su
apt-get install lame libmp3lame0
exit

You will be asked for your root password.

DEBIAN Linux: LAME and "libmp3lame0"

  1. If you cannot find "libmp3lame0" in the repositories you need to add "debian-multimedia" to your "sources.list".
  2. Follow the instructions found here: http://debian-multimedia.org/ - choose a mirror if you wish.
  3. Remember: editing your sources.list requires ROOT privileges "sudo {your_text_editor} /etc/apt/sources.list" - make a backup!
  4. Once done you can use "Synaptic" or "apt-get" to install "lame" and "libmp3lame0".

LAME from source

If there isn't a LAME package for your distribution, go to the LAME Project home page and download the latest source code. Compile it as a shared object. When Audacity prompts you for it, it will be at /usr/local/lib/libmp3lame.so.

This is for advanced users. Newer users are advised to look for a LAME package for their distribution.

Setting Audacity up to use LAME

  1. Open Audacity and in the Edit > Preferences window click “Libraries" (this may be called "File Formats”, "Audio Files" or "Import / Export" in legacy versions of Audacity).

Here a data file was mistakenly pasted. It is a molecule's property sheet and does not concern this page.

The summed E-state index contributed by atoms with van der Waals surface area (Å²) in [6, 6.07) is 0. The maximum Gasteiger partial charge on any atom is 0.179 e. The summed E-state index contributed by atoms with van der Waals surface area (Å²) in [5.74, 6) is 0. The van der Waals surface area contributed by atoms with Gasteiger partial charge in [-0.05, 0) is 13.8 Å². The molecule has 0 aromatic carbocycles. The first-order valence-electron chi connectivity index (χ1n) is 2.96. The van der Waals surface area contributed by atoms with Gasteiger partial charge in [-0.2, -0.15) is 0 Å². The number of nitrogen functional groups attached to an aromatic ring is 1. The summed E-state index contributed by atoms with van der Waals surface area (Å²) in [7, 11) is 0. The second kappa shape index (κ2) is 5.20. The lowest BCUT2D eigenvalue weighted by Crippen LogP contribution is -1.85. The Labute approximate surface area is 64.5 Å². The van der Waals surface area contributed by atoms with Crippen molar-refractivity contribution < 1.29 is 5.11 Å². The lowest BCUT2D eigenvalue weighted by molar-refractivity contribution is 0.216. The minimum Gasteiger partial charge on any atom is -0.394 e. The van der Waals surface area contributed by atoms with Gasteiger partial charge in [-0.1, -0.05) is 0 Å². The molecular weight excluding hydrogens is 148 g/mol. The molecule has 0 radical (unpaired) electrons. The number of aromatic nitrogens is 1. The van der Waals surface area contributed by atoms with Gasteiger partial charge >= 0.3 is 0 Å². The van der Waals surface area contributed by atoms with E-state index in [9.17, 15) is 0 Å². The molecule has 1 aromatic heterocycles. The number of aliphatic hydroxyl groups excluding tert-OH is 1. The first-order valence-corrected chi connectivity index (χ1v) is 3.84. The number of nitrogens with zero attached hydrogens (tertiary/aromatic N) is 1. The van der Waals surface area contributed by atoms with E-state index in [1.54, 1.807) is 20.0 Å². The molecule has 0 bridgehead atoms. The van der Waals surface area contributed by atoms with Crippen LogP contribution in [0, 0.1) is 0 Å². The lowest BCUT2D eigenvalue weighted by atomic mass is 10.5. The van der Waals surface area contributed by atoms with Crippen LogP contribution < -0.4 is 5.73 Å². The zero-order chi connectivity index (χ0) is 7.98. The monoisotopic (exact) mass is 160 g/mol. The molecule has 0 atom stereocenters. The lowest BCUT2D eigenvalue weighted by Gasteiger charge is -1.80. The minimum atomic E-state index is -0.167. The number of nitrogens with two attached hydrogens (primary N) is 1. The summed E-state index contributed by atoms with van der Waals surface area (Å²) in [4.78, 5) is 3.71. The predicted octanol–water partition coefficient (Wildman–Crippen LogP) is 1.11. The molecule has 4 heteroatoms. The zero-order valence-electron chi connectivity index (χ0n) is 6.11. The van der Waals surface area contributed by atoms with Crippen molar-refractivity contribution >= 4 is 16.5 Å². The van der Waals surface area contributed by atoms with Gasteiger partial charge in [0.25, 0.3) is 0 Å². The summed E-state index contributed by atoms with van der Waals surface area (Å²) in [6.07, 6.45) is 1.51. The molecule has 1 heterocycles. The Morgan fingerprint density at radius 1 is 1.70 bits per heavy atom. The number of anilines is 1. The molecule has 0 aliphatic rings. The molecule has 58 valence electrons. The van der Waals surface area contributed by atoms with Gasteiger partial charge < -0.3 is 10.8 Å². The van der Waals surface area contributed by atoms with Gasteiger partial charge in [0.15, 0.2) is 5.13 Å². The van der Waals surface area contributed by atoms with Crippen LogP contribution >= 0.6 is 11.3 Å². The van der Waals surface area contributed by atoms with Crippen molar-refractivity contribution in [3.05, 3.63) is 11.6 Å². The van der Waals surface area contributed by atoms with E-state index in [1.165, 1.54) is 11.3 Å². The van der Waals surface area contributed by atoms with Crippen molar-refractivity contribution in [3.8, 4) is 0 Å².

2. In the "MP3 Export Library" section, click "Locate" then "Browse" and navigate to the location of the libmp3lame.so (shared object) file
  3. The file name should have a dot and a zero on the end: e.g. /usr/lib/libmp3lame.so.0 *
  4. Click "OK" on any warnings then close the Preferences window.
  5. When you export an MP3 file, click on "Options" in the export window in order to choose what bit rate (MP3 quality) you want.

Using LAME without Audacity

There is more to LAME than just a plug-in for Audacity. You can also just use it on the command line to encode files.

Open up a terminal, and use the cd command to navigate to a directory containing a .wav audio file. Try the following command:

lame *.wav